Pre-orders for the book are being accepted now at Amazon, Barnes and Noble, and Powell's. Order your copy below.
Teachers were prompted and inspired by John Hunter's work and teaching approach as seen in the film "World Peace and Other 4th Grade Achievements" yet worked to create their own best toolbox and approach based on their interests and relationship with their students and subject area.
The World Peace and Other 4th Grade Achievements DVD is now being sold to educational institutions along with a companion Educator's Guide.
This wonderful study guide was created by Jamie Baker of the Martin Institute for Teaching Excellence. The Martin Institute is our educational partner and has been simply a godsend, ensuring that John Hunter’s work, the film, and the World Peace Game will create broad and long-lasting educational impact.
The Educator's Guide was created to inspire and support teachers in becoming creative and imaginative as they work to create a collaborative, student-centered classroom in their own educational setting. The creation of this guide to accompany the film fulfills our primary mission -- to use the film to influence, teach, and inspire present and future generations of teachers through John’s wonderful example, and thus influencing future generations of teachers and students.
I would like to extend special thanks to our educational advisors:
- Dr. Carol Tomlinson, William Clay Parrish Jr. Professor and Chair of Educational Leadership, Foundations and Policy at the University of Virginia;
- Dr. Hilary Landorf, Assistant Professor and Program Director of Social Studies and Global Education and Assistant Director of the Global Awareness Program at Florida International University;
- Jay McTighe, experienced educator and noted author with Grant Wiggins of Understanding by Design and numerous other books and articles on teaching.
At this point the film is only available for purchase for the educational market, schools, and libraries. Included with this purchase are the rights to show the film to a public audience, so any school or library can make the film available for group screenings.
We have already had a few individuals purchase the film for their own child’s school, and we certainly encourage anyone interested to consider this as a way of bringing John’s influence and inspiration to their own school community.
TV Broadcast News
The film’s broadcast run on U.S. public television continues. From its initial premiere on May 1 through through October 20, the film will have achieved:
- 1608 separate telecasts on public television stations across the country
- coverage extending to 83.41% of the U.S. population
- airing in 23 of the top 25 markets, many showing the film on numerous occasions.
We’ve noticed that September has seen an increase of airings, most likely associated with the return to school.
I would like to emphasize, as a way of thanks, that the film’s presence on public television would not have been possible without the generous underwriting support from the FedEx Corporation, the Martin Institute for Teaching Excellence, and additional support from the University of Memphis.
The film has expanded its international reach. Broadcasts in Romania and Hungary begin in September. Showings continue in South Korea, Israel, the West Bank, Gaza, and throughout the Middle East. A special screening is set for New Zealand later in 2012, and possibly in Moscow in 2013. The film continues to be presented across the country to educators and educational communities at schools and conferences.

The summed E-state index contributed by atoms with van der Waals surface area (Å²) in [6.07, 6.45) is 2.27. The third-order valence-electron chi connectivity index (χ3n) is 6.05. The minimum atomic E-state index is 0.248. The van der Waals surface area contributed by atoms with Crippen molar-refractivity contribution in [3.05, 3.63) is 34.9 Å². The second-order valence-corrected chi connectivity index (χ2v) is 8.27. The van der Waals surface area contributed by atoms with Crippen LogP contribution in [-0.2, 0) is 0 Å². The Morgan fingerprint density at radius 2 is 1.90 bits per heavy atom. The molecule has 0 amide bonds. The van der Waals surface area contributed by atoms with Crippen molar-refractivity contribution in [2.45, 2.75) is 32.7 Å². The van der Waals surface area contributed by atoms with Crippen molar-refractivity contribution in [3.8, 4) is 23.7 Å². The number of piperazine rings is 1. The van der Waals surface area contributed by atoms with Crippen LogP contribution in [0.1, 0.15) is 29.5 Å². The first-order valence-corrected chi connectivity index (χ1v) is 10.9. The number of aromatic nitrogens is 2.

John Hunter Teaching Teachers
John Hunter, along with Jamie Baker of the Martin Institute, traveled across the country this summer conducting Master Classes for groups of teachers. Martin Institute Master Classes with John Hunter in Charlottesville and Memphis included the opportunity for teachers to observe children playing the World Peace Game over an intensive 5-day period.
These two classes mark the first time that fellow teachers have had an opportunity to closely observe a full World Peace Game. Participating teachers were from all parts of the U.S. as well as New Zealand, Israel, Korea. and Norway. The response from class participants has been overwhelmingly positive. Again, a special thanks to our partner, the Martin Institute for Teaching Excellence and Jamie Baker, who co-designed the Master Class curriculum as well as its implementation and managed the quite complicated logistics of this summer tour.
John’s work with teachers continues this fall and hopefully well into the future. It gives me a special thrill to think that the approximately 120+ teachers who participated in the Master Classes this summer will be applying John’s invaluable wisdom, experience, and compassion to their children’s learning back in their classrooms for the 2012-2013 school year.
A special thanks to all of you who have provided support throughout the life of this project. What began as just an attempt to make a local, and hopefully good, film about a great teacher and his students playing a wonderful educational exercise has really taken off, well beyond my wildest dreams. John’s TED Talk has been seen by over 600,000 individuals and we estimate that the film has been seen by well over one million viewers. No one involved in the making of this film could have imagined this result. Without your support, none of this would have happened.
If each of the 120+ educators from just this summer’s Master Classes return to their classroom and teach approximately 25 students per year, in some way John’s work will affect 3000 students just this year. Each Master Class and subsequent year of teaching, adds to this equation.
I remember saying very early in this process, well before the film was completed, let’s estimate that John and his World Peace Game has touched the lives of 40 students per year for his 30 years of teaching, or approximately 1200 individuals. What if that number was 1000 students per year? Then, 30 years of teaching would affect 30,000 children. If that number was 10,000 students per year? This would lead to 300,000 children over 30 years learning the “work of peace” through the gentle guidance of a masterful teacher.
The work has begun. Many thanks to you all.
Chris Farina – Rosalia Films